Aggressively aged and slightly organic, the look is a departure from the typical Urwerk aesthetic that’s often a mix of sci-fi and Art Deco. I like the look though I imagine it might seem a bit much after extended wear. The nylon strap that is standard for the watch doesn’t suit its appearance, though that’s easily fixed, either with an aftermarket strap or something else from Urwerk’s own wide range.
The case is 14 mm high, which is tall but not excessive; it’s a little thinner than a Rolex Sea-Dweller. But the case construction – a narrow case band with a domed crystal and back – makes it seem substantially thinner than it is. At the same time, the domed back also gives it good ergonomics.
Those factors contribute to the wearability, as does the relatively compact footprint. It’s still 41 mm wide, and a bit under 50 mm long, but it doesn’t feel all that large.
Space and time
The time display is very much an Urwerk classic. Urwerk didn’t invent the wandering hours – it’s well over 300 years old – but the brand certainly shepherded it into the 21st century.
Though the display on the T-Rex is more elaborate than on earlier models, it operates on the same principle – three satellite discs travel around the dial, with one indicating the minutes across a scale on the lower edge of the face.
The hour numerals are enormous and easy to read, while the minutes are quickly approximated, but the exact minutes take a moment, because the track is finely scaled.
The T-Rex, and all other versions of the UR-100, also features two novel indicators. They are not additional functions, but additional scales that rely on the motion of the satellite discs to measure astronomical distances travelled over 20 minutes.
One is located at 10 o’clock – the Earth’s rotation on its own axis as measured at the equator, a rate of about 555 km every 20 minutes. And the other shows Earth’s orbit around the Sun, a distance of 35,740 km in 20 minutes.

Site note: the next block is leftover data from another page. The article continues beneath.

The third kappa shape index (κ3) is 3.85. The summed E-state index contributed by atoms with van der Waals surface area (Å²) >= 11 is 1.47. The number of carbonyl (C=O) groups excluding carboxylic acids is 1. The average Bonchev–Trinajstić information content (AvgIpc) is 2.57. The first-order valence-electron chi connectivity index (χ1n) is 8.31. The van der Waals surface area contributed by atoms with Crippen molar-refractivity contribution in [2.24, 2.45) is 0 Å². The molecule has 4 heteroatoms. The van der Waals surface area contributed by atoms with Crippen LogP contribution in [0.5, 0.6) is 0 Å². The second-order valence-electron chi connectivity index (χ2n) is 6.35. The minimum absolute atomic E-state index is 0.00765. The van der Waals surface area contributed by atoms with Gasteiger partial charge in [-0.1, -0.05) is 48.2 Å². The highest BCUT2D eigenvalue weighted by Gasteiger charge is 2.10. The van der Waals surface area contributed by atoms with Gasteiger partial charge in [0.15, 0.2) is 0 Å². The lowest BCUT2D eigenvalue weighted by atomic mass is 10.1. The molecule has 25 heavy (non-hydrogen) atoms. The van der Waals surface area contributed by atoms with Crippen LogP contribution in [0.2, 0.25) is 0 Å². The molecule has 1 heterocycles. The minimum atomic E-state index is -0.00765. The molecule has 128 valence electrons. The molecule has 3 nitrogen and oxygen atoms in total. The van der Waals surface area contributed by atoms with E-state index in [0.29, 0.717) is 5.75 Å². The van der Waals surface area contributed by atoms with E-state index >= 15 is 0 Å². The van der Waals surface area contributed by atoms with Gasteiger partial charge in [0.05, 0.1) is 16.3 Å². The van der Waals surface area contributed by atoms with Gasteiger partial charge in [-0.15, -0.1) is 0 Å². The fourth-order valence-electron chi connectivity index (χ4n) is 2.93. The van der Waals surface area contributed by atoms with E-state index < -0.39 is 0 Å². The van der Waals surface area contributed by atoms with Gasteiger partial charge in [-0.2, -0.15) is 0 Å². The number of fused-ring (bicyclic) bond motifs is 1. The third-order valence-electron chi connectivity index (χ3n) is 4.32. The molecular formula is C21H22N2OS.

Perhaps a philosophical reflection on the passing of time and mankind’s diminutive stature in the universe, the astronomical indicators are novel. They have no tangible function, and neither do they affect the aesthetics of the way.
I would prefer the markings for the twin scales to be in a colour closer to bronze, instead of white, so that they are less obvious, since they aren’t crucial to functionality.
The back of the watch looks drastically unconventional, but it is fundamentally identical to most ordinary watches. It’s a sapphire window that reveals the rotor sitting over the movement bridges, except that the rotor is a “planetary turbine automatic system”.
That means the oscillating weight functions like a conventional rotor, but it is regulated by a seven-toothed wheel that’s fixed against a smaller gear below that meshes with a large toothed ring on the perimeter of the movement. Its purpose is to moderate the motion of the rotor, so that it doesn’t spin too quickly.
It’s not necessary for the function of the watch, but it is visually interesting, and certainly works better with the design of the UR-100 than a standard, semicircular rotor.
The winding mechanism sits on a Zenith Elite. A well established calibre that was introduced in 1994, the Elite is reliable and the base movement for most Urwerk watches, including the manual-wind UR-220.
Though very much a quintessential Urwerk in terms of complication and design, the T-Rex offers a very different look because of the case material and finish. I personally prefer Urwerk’s traditional sci-fi style, the aesthetics of the T-Rex are a good thing for anyone who wants something different from its standard fare.
Key facts and price
Urwerk UR-100V T-Rex
Diameter: 41 mm
Height: 14 mm
Water resistance: 30 m
Movement: UR 12.01
Features: Satellite-disc hours and minutes; indicators for Earth’s rotational and orbital distance
Frequency: 28,800 beats per hour (4 Hz)
Power reserve: 48 hours
Strap: Alligator with pin buckle
Limited edition: 22 pieces
Availability: At Urwerk retailers
Price: US$56,200; CHF50,000; 77,000 Singapore dollars
For more, visit Urwerk.com.